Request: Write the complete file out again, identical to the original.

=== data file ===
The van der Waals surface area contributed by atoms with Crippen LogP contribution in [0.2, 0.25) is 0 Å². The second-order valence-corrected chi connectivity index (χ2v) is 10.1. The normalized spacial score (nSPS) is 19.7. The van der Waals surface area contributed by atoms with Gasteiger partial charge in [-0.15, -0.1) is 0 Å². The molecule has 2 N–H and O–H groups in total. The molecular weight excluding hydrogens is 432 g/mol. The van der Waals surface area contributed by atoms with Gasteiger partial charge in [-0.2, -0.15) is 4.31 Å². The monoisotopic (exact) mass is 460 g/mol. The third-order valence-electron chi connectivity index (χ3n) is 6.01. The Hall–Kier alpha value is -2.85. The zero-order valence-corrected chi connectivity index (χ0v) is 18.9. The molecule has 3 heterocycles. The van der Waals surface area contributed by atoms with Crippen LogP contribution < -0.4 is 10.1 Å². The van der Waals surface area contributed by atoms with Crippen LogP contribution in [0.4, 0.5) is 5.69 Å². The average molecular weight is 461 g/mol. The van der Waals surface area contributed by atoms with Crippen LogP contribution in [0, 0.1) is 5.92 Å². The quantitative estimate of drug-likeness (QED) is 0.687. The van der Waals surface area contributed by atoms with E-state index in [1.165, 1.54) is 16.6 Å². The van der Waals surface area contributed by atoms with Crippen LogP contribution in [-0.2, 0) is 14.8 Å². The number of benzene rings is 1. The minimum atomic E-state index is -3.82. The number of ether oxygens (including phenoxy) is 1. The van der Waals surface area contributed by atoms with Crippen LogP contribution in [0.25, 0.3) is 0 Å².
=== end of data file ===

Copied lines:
The van der Waals surface area contributed by atoms with Crippen LogP contribution in [0.2, 0.25) is 0 Å². The second-order valence-corrected chi connectivity index (χ2v) is 10.1. The normalized spacial score (nSPS) is 19.7. The van der Waals surface area contributed by atoms with Gasteiger partial charge in [-0.15, -0.1) is 0 Å². The molecule has 2 N–H and O–H groups in total. The molecular weight excluding hydrogens is 432 g/mol. The van der Waals surface area contributed by atoms with Gasteiger partial charge in [-0.2, -0.15) is 4.31 Å². The monoisotopic (exact) mass is 460 g/mol. The third-order valence-electron chi connectivity index (χ3n) is 6.01. The Hall–Kier alpha value is -2.85. The zero-order valence-corrected chi connectivity index (χ0v) is 18.9. The molecule has 3 heterocycles. The van der Waals surface area contributed by atoms with Crippen LogP contribution < -0.4 is 10.1 Å². The van der Waals surface area contributed by atoms with Crippen LogP contribution in [0.4, 0.5) is 5.69 Å². The average molecular weight is 461 g/mol. The van der Waals surface area contributed by atoms with Crippen LogP contribution in [0, 0.1) is 5.92 Å². The quantitative estimate of drug-likeness (QED) is 0.687. The van der Waals surface area contributed by atoms with E-state index in [1.165, 1.54) is 16.6 Å². The van der Waals surface area contributed by atoms with Crippen LogP contribution in [-0.2, 0) is 14.8 Å². The number of benzene rings is 1. The minimum atomic E-state index is -3.82. The number of ether oxygens (including phenoxy) is 1. The van der Waals surface area contributed by atoms with Crippen LogP contribution in [0.25, 0.3) is 0 Å².